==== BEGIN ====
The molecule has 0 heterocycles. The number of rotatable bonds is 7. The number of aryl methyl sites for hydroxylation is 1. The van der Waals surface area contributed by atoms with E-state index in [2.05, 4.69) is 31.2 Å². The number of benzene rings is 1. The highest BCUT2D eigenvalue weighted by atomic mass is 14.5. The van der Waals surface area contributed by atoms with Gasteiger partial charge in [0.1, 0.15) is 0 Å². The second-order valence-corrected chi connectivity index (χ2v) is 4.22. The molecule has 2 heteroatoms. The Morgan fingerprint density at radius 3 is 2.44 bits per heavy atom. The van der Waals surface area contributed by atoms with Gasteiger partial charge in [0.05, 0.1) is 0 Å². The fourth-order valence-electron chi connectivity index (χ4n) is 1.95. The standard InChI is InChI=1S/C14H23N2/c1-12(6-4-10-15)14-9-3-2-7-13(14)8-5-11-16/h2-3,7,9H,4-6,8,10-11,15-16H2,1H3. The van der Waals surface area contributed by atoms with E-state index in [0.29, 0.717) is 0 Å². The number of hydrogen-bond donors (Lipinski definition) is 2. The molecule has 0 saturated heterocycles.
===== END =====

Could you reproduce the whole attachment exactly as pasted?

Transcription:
The molecule has 0 heterocycles. The number of rotatable bonds is 7. The number of aryl methyl sites for hydroxylation is 1. The van der Waals surface area contributed by atoms with E-state index in [2.05, 4.69) is 31.2 Å². The number of benzene rings is 1. The highest BCUT2D eigenvalue weighted by atomic mass is 14.5. The van der Waals surface area contributed by atoms with Gasteiger partial charge in [0.1, 0.15) is 0 Å². The second-order valence-corrected chi connectivity index (χ2v) is 4.22. The molecule has 2 heteroatoms. The Morgan fingerprint density at radius 3 is 2.44 bits per heavy atom. The van der Waals surface area contributed by atoms with Gasteiger partial charge in [0.05, 0.1) is 0 Å². The fourth-order valence-electron chi connectivity index (χ4n) is 1.95. The standard InChI is InChI=1S/C14H23N2/c1-12(6-4-10-15)14-9-3-2-7-13(14)8-5-11-16/h2-3,7,9H,4-6,8,10-11,15-16H2,1H3. The van der Waals surface area contributed by atoms with E-state index in [0.29, 0.717) is 0 Å². The number of hydrogen-bond donors (Lipinski definition) is 2. The molecule has 0 saturated heterocycles.